Then you try a different headphone and it measures the same, will that headphone sound the same??

Is the new testing tool etc, a tool for a headphone designer to build a headphone to meet a certain curve??

IMO, science is great but its still putting the cans on and listening, liking or not liking...

Alex
 
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ruinedx

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I've listened to a lot of headphones and the Sennheiser HD700, HD800, HD800S, HD820 - all of them - sound more "real" to me than anything else I've ever heard before. Is this model able to capture whatever I am hearing? The HD820 is the best overall I've ever heard to date, period, and traditional measurements don't seem to capture the magic of most of this lineup.
 
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Thank you for acquiring this information; its use for me would apply to what ever earphones I enjoy most and compare those diagnosed figures to others.

From a comparison I might find a diagnostic reason for I prefer one over another.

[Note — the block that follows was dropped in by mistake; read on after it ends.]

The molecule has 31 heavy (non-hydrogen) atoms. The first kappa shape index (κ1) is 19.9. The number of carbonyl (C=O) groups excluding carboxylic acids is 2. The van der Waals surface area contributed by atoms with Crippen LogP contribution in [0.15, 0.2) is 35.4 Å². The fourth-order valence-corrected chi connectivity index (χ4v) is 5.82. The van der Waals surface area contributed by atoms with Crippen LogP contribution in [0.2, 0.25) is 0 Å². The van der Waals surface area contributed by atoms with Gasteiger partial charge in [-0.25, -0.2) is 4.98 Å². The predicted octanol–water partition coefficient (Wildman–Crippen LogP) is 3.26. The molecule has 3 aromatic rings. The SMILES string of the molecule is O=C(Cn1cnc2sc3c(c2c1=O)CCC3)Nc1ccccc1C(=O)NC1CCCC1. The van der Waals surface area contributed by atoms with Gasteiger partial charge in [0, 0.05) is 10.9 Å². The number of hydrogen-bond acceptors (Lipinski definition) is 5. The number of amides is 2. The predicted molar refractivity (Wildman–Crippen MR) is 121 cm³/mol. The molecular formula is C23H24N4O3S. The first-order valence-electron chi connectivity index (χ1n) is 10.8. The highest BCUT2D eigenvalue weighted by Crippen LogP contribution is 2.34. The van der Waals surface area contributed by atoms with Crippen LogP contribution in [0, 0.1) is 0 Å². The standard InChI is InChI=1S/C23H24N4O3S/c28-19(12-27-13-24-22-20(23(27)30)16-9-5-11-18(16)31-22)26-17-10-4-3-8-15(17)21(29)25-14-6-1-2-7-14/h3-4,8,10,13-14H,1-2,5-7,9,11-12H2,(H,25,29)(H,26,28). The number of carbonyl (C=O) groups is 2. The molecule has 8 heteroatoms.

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:gs1000smile: Brüel & Kjær came up with a better instrument for my needs in terms of weeding out unsatisfactory submissions for my postponed headset search for the ASUS® XONARESSENCESTX/A. The Model 5128 headphone test device accounts for the actual air column dimensions and sensor angle in the average ear and may do a better job at the near-infrasonic and near-ultrasonic ends than previous test devices.
 
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What no one has mentioned is will the 5128 allow for more consistent test to test measurements as the 711 demonstrated quite a wide range? From what I have read, this has plagued many a tester, and I would think that a better air impedance coupled design which the 5128 appears to be, would reduce this variation significantly. Looking forward to Part 2.
 
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What no one has mentioned is will the 5128 allow for more consistent test to test measurements as the 711 demonstrated quite a wide range? From what I have read, this has plagued many a tester, and I would think that a better air impedance coupled design which the 5128 appears to be, would reduce this variation significantly. Looking forward to Part 2.